Atkins Goes Bankrupt

The company behind the Atkins Diet phenomenon has filed for banruptcy protection.

Low-carb king Atkins files Chapter 11 (AP)

Atkins Nutritionals Inc., the company that promoted low-carb eating into a national diet craze, filed for bankruptcy court protection Sunday, a company spokesman said. Atkins has been hurt by waning popularity of its namesake diet, which focuses on eliminating carbohydrates such as bread and pasta to shed weight. The diet became one of the most popular in U.S. history, spawning a virtual cottage industry of low-carb regimens, but also drew criticism from experts for its focus on fatty foods and low fruit and vegetable consumption.

A hearing on the prearranged, Chapter 11 filing was scheduled for Monday in U.S. Bankruptcy Court, spokesman Richard Rothstein said. The privately held company, founded in 1989 by Dr. Robert C. Atkins, said it had reached an agreement with the majority of its lenders to give them equity in exchange for lowered debt.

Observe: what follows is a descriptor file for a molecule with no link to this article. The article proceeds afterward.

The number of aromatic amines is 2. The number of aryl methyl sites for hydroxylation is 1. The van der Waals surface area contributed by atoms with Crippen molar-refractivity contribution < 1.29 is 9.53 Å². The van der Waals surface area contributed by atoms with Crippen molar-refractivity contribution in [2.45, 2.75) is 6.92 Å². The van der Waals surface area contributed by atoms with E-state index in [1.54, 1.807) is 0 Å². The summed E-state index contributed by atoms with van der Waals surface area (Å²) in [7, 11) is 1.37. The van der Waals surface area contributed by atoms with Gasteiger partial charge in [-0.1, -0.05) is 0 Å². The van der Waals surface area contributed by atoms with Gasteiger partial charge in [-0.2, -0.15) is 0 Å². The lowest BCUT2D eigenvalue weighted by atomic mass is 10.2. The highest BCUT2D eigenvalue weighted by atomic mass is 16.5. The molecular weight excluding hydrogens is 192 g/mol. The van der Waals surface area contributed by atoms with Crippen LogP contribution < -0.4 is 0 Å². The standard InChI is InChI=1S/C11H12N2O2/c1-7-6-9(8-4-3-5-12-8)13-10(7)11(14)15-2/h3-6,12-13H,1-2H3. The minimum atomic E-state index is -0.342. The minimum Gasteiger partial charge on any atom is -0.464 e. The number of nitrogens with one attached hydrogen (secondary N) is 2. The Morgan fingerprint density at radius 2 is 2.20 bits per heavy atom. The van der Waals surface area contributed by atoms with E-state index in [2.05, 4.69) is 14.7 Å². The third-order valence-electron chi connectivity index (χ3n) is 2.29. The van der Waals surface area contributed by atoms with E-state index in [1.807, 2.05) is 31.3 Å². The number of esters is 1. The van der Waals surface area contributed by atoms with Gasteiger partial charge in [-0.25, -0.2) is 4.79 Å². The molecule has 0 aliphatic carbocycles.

The irony is that, in the early years at least, Atkins really wasn’t selling anything other than the books. Unlike, say, Jenny Craig or Weight Watchers, the beauty of the Atkins Diet was the fact that one did not have to buy special foods sold by the company; rather, one simply purchased meats and other high protein foods and avoided breads, pasta, potatoes, rice, and other high carbohydrate foods. Once the company started promoting “low carb” foods that were in fact not particularly low in carbohydrates, its very rationale began to crumble.

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James Joyner
About James Joyner
James Joyner is Professor and Department Head of Security Studies at Marine Corps University's Command and Staff College and a nonresident senior fellow at the Scowcroft Center for Strategy and Security at the Atlantic Council. He's a former Army officer and Desert Storm vet. Views expressed here are his own. Follow James on Twitter @DrJJoyner.